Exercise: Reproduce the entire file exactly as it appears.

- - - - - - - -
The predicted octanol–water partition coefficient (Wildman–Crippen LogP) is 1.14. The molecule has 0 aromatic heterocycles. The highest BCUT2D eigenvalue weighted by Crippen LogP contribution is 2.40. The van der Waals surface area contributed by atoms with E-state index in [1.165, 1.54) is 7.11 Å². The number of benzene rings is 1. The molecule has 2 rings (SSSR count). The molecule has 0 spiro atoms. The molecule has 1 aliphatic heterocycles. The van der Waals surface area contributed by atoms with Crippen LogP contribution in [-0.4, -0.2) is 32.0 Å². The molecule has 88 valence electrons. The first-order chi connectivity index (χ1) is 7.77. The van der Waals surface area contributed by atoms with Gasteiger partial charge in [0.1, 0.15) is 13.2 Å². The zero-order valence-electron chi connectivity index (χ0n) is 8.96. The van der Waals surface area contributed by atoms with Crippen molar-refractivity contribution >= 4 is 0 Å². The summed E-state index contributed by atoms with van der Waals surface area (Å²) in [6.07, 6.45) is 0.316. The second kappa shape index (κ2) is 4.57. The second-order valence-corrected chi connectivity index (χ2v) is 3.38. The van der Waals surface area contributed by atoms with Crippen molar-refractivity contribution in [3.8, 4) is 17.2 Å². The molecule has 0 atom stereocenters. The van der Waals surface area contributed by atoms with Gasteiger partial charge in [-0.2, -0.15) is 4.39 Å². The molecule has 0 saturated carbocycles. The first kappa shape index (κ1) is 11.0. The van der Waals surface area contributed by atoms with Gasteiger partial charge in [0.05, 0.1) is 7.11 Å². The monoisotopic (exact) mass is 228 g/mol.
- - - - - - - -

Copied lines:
The predicted octanol–water partition coefficient (Wildman–Crippen LogP) is 1.14. The molecule has 0 aromatic heterocycles. The highest BCUT2D eigenvalue weighted by Crippen LogP contribution is 2.40. The van der Waals surface area contributed by atoms with E-state index in [1.165, 1.54) is 7.11 Å². The number of benzene rings is 1. The molecule has 2 rings (SSSR count). The molecule has 0 spiro atoms. The molecule has 1 aliphatic heterocycles. The van der Waals surface area contributed by atoms with Crippen LogP contribution in [-0.4, -0.2) is 32.0 Å². The molecule has 88 valence electrons. The first-order chi connectivity index (χ1) is 7.77. The van der Waals surface area contributed by atoms with Gasteiger partial charge in [0.1, 0.15) is 13.2 Å². The zero-order valence-electron chi connectivity index (χ0n) is 8.96. The van der Waals surface area contributed by atoms with Crippen molar-refractivity contribution >= 4 is 0 Å². The summed E-state index contributed by atoms with van der Waals surface area (Å²) in [6.07, 6.45) is 0.316. The second kappa shape index (κ2) is 4.57. The second-order valence-corrected chi connectivity index (χ2v) is 3.38. The van der Waals surface area contributed by atoms with Crippen molar-refractivity contribution in [3.8, 4) is 17.2 Å². The molecule has 0 atom stereocenters. The van der Waals surface area contributed by atoms with Gasteiger partial charge in [-0.2, -0.15) is 4.39 Å². The molecule has 0 saturated carbocycles. The first kappa shape index (κ1) is 11.0. The van der Waals surface area contributed by atoms with Gasteiger partial charge in [0.05, 0.1) is 7.11 Å². The monoisotopic (exact) mass is 228 g/mol.